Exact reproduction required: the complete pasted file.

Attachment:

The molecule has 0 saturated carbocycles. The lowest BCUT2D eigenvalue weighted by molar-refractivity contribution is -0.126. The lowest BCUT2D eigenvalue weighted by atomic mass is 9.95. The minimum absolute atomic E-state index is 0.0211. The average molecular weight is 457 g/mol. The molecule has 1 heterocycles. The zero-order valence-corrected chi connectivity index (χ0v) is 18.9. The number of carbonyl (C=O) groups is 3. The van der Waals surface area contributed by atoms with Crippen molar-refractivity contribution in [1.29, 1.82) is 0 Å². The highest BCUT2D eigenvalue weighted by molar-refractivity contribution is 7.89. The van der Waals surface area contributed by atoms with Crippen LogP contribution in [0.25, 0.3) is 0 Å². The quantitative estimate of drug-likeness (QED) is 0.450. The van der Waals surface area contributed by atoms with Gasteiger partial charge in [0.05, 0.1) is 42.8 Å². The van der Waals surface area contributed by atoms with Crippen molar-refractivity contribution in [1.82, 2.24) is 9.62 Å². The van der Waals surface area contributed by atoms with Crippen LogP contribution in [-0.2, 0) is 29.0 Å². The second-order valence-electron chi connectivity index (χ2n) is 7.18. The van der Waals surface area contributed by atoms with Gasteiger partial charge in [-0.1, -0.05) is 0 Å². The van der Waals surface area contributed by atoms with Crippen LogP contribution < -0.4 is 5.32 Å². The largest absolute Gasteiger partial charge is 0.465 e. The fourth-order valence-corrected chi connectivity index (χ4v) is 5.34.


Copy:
The molecule has 0 saturated carbocycles. The lowest BCUT2D eigenvalue weighted by molar-refractivity contribution is -0.126. The lowest BCUT2D eigenvalue weighted by atomic mass is 9.95. The minimum absolute atomic E-state index is 0.0211. The average molecular weight is 457 g/mol. The molecule has 1 heterocycles. The zero-order valence-corrected chi connectivity index (χ0v) is 18.9. The number of carbonyl (C=O) groups is 3. The van der Waals surface area contributed by atoms with Crippen molar-refractivity contribution in [1.29, 1.82) is 0 Å². The highest BCUT2D eigenvalue weighted by molar-refractivity contribution is 7.89. The van der Waals surface area contributed by atoms with Crippen LogP contribution in [0.25, 0.3) is 0 Å². The quantitative estimate of drug-likeness (QED) is 0.450. The van der Waals surface area contributed by atoms with Gasteiger partial charge in [0.05, 0.1) is 42.8 Å². The van der Waals surface area contributed by atoms with Crippen molar-refractivity contribution in [1.82, 2.24) is 9.62 Å². The van der Waals surface area contributed by atoms with Crippen LogP contribution in [-0.2, 0) is 29.0 Å². The second-order valence-electron chi connectivity index (χ2n) is 7.18. The van der Waals surface area contributed by atoms with Gasteiger partial charge in [-0.1, -0.05) is 0 Å². The van der Waals surface area contributed by atoms with Crippen LogP contribution < -0.4 is 5.32 Å². The largest absolute Gasteiger partial charge is 0.465 e. The fourth-order valence-corrected chi connectivity index (χ4v) is 5.34.